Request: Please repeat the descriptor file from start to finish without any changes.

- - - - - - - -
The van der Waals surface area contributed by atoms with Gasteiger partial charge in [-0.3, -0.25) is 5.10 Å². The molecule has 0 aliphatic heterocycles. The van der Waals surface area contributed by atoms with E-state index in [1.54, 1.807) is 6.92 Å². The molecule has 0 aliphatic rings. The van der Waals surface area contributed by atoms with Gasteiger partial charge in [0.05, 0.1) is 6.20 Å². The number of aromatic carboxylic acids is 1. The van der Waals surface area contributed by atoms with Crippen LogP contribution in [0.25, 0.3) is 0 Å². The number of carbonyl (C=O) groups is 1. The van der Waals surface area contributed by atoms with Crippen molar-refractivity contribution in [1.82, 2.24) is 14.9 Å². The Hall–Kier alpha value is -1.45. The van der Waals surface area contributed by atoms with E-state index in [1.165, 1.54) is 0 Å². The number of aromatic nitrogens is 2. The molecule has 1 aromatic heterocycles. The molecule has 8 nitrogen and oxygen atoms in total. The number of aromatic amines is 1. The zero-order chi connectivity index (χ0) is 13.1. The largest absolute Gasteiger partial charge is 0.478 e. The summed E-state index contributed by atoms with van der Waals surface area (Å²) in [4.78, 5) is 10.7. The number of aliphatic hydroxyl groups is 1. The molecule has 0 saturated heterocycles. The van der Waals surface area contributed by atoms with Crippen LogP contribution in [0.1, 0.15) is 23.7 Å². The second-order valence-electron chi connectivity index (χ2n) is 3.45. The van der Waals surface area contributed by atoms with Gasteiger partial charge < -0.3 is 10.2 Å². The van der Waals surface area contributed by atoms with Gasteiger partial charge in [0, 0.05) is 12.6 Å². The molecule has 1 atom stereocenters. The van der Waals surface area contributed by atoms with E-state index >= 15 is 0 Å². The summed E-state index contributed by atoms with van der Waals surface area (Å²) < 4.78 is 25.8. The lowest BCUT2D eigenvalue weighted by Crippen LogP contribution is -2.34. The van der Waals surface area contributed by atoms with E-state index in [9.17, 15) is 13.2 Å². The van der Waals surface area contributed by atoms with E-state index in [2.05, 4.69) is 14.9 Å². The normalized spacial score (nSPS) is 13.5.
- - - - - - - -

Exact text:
The van der Waals surface area contributed by atoms with Gasteiger partial charge in [-0.3, -0.25) is 5.10 Å². The molecule has 0 aliphatic heterocycles. The van der Waals surface area contributed by atoms with E-state index in [1.54, 1.807) is 6.92 Å². The molecule has 0 aliphatic rings. The van der Waals surface area contributed by atoms with Gasteiger partial charge in [0.05, 0.1) is 6.20 Å². The number of aromatic carboxylic acids is 1. The van der Waals surface area contributed by atoms with Crippen LogP contribution in [0.25, 0.3) is 0 Å². The number of carbonyl (C=O) groups is 1. The van der Waals surface area contributed by atoms with Crippen molar-refractivity contribution in [1.82, 2.24) is 14.9 Å². The Hall–Kier alpha value is -1.45. The van der Waals surface area contributed by atoms with E-state index in [1.165, 1.54) is 0 Å². The number of aromatic nitrogens is 2. The molecule has 1 aromatic heterocycles. The molecule has 8 nitrogen and oxygen atoms in total. The number of aromatic amines is 1. The zero-order chi connectivity index (χ0) is 13.1. The largest absolute Gasteiger partial charge is 0.478 e. The summed E-state index contributed by atoms with van der Waals surface area (Å²) in [4.78, 5) is 10.7. The number of aliphatic hydroxyl groups is 1. The molecule has 0 saturated heterocycles. The van der Waals surface area contributed by atoms with Crippen LogP contribution in [0.1, 0.15) is 23.7 Å². The second-order valence-electron chi connectivity index (χ2n) is 3.45. The van der Waals surface area contributed by atoms with Gasteiger partial charge < -0.3 is 10.2 Å². The van der Waals surface area contributed by atoms with Gasteiger partial charge in [0, 0.05) is 12.6 Å². The molecule has 1 atom stereocenters. The van der Waals surface area contributed by atoms with E-state index >= 15 is 0 Å². The summed E-state index contributed by atoms with van der Waals surface area (Å²) < 4.78 is 25.8. The lowest BCUT2D eigenvalue weighted by Crippen LogP contribution is -2.34. The van der Waals surface area contributed by atoms with E-state index in [9.17, 15) is 13.2 Å². The van der Waals surface area contributed by atoms with E-state index in [2.05, 4.69) is 14.9 Å². The normalized spacial score (nSPS) is 13.5.